“British Columbia is a little bit slow,” Sk’a’nism Tsa ‘Win’Giit, Joel Starlund, a Gitanyow wing chief, said with a wry smile. “After the  event, they said, ‘Hey, hold up Gitanyow, we’ve seen what you’ve done. We are interested in discussing potentially protecting this underneath British Columbia law as well.’ ”
“A lot of people get scared when they hear ‘traditional laws’,” he continued. “Our ayookxw … has been established for thousands of years — and our hereditary system as well. But that doesn’t mean that that old system is not able to operate in the modern day context.”
In other words, the Gitanyow chiefs are willing to work with the government to bring provincial policies and legislation into alignment with ayookxw — but they’re not going to wait forever. Starlund said discussions about the Indigenous Protected Area have been underway for about a year now and neighbouring Nisga’a Nation is involved in the conversation.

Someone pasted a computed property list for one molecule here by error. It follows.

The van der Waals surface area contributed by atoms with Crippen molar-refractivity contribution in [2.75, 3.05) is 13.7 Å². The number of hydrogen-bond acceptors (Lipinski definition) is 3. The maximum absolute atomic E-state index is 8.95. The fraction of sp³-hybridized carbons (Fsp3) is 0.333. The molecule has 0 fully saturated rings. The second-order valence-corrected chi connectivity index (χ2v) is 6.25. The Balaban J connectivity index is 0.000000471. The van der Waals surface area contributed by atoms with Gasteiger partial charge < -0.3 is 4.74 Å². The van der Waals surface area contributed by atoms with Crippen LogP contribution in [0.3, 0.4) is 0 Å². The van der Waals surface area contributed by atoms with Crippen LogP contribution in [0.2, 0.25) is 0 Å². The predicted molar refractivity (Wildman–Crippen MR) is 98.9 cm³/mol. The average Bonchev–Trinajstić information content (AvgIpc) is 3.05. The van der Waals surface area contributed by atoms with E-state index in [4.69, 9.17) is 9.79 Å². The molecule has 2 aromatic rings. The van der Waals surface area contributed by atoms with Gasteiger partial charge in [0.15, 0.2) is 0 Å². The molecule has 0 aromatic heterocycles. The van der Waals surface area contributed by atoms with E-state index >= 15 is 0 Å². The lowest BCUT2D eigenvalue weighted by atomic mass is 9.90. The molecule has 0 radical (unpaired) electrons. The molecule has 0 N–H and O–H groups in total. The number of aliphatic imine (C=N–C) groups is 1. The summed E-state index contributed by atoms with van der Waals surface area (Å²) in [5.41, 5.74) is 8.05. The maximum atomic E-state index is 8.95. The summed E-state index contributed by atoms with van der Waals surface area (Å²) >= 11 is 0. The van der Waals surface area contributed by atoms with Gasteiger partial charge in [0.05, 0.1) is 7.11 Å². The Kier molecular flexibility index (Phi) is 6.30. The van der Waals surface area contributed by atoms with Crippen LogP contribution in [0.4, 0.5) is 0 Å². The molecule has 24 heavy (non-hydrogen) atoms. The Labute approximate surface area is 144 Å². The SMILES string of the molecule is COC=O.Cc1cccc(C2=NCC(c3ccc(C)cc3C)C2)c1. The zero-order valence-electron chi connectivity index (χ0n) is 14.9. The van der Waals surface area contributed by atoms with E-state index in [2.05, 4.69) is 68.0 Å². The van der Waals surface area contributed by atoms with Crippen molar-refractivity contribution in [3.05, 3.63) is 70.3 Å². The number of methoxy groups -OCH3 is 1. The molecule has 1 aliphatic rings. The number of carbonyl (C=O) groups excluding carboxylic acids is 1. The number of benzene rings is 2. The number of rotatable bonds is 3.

With his grey hair tucked under a braided cedar headband, Simogyet (Chief) Wii Litsxw Gregory Rush Sr. spoke softly. The protected area is on his wilp (house) territory and when the chiefs discussed creating the protected area prior to the 2021 declaration, he gave his blessing.
“I’ve met so many people over my time here thanking me for the work that we are trying to do in protecting this very eco-sensitive area,” Wii Litsxw said, acknowledging the dedication of his fellow chiefs and the next generation of Gitanyow leaders.
“One of the final wishes of my brother, Xlgo’hiss’gethxws, was to have his ashes spread here,” he said. “This is just how special this place is.”